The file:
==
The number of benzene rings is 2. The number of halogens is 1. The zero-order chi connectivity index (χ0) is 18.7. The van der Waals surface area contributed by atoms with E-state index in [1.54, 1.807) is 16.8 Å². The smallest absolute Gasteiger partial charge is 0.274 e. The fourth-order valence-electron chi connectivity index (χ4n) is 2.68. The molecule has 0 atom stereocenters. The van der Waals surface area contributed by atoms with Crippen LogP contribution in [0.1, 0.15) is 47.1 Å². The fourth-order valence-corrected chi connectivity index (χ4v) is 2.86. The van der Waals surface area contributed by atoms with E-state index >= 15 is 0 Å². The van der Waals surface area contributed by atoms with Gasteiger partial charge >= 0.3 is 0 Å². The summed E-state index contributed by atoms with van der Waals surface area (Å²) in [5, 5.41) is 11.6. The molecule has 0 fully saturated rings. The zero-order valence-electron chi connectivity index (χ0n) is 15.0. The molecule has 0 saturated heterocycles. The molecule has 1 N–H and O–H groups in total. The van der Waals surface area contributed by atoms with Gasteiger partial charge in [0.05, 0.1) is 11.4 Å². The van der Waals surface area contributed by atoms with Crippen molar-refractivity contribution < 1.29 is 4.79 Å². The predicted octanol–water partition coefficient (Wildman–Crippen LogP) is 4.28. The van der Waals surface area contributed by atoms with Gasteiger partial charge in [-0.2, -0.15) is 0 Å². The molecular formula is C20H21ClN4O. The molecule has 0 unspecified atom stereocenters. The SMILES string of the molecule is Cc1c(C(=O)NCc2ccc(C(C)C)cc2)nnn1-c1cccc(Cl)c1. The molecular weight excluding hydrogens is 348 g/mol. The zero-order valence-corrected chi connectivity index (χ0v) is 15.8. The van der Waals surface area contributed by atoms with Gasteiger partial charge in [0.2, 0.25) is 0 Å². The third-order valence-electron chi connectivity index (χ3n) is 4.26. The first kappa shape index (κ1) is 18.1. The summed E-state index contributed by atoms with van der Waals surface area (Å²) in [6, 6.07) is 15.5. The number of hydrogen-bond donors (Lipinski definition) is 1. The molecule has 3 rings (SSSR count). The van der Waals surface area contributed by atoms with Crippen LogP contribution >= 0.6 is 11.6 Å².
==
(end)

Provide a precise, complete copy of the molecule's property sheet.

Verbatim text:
The number of benzene rings is 2. The number of halogens is 1. The zero-order chi connectivity index (χ0) is 18.7. The van der Waals surface area contributed by atoms with E-state index in [1.54, 1.807) is 16.8 Å². The smallest absolute Gasteiger partial charge is 0.274 e. The fourth-order valence-electron chi connectivity index (χ4n) is 2.68. The molecule has 0 atom stereocenters. The van der Waals surface area contributed by atoms with Crippen LogP contribution in [0.1, 0.15) is 47.1 Å². The fourth-order valence-corrected chi connectivity index (χ4v) is 2.86. The van der Waals surface area contributed by atoms with E-state index >= 15 is 0 Å². The van der Waals surface area contributed by atoms with Gasteiger partial charge >= 0.3 is 0 Å². The summed E-state index contributed by atoms with van der Waals surface area (Å²) in [5, 5.41) is 11.6. The molecule has 0 fully saturated rings. The zero-order valence-electron chi connectivity index (χ0n) is 15.0. The molecule has 0 saturated heterocycles. The molecule has 1 N–H and O–H groups in total. The van der Waals surface area contributed by atoms with Gasteiger partial charge in [0.05, 0.1) is 11.4 Å². The van der Waals surface area contributed by atoms with Crippen molar-refractivity contribution < 1.29 is 4.79 Å². The predicted octanol–water partition coefficient (Wildman–Crippen LogP) is 4.28. The van der Waals surface area contributed by atoms with Gasteiger partial charge in [-0.2, -0.15) is 0 Å². The molecular formula is C20H21ClN4O. The molecule has 0 unspecified atom stereocenters. The SMILES string of the molecule is Cc1c(C(=O)NCc2ccc(C(C)C)cc2)nnn1-c1cccc(Cl)c1. The molecular weight excluding hydrogens is 348 g/mol. The zero-order valence-corrected chi connectivity index (χ0v) is 15.8. The van der Waals surface area contributed by atoms with Gasteiger partial charge in [0.2, 0.25) is 0 Å². The third-order valence-electron chi connectivity index (χ3n) is 4.26. The first kappa shape index (κ1) is 18.1. The summed E-state index contributed by atoms with van der Waals surface area (Å²) in [6, 6.07) is 15.5. The number of hydrogen-bond donors (Lipinski definition) is 1. The molecule has 3 rings (SSSR count). The van der Waals surface area contributed by atoms with Crippen LogP contribution >= 0.6 is 11.6 Å².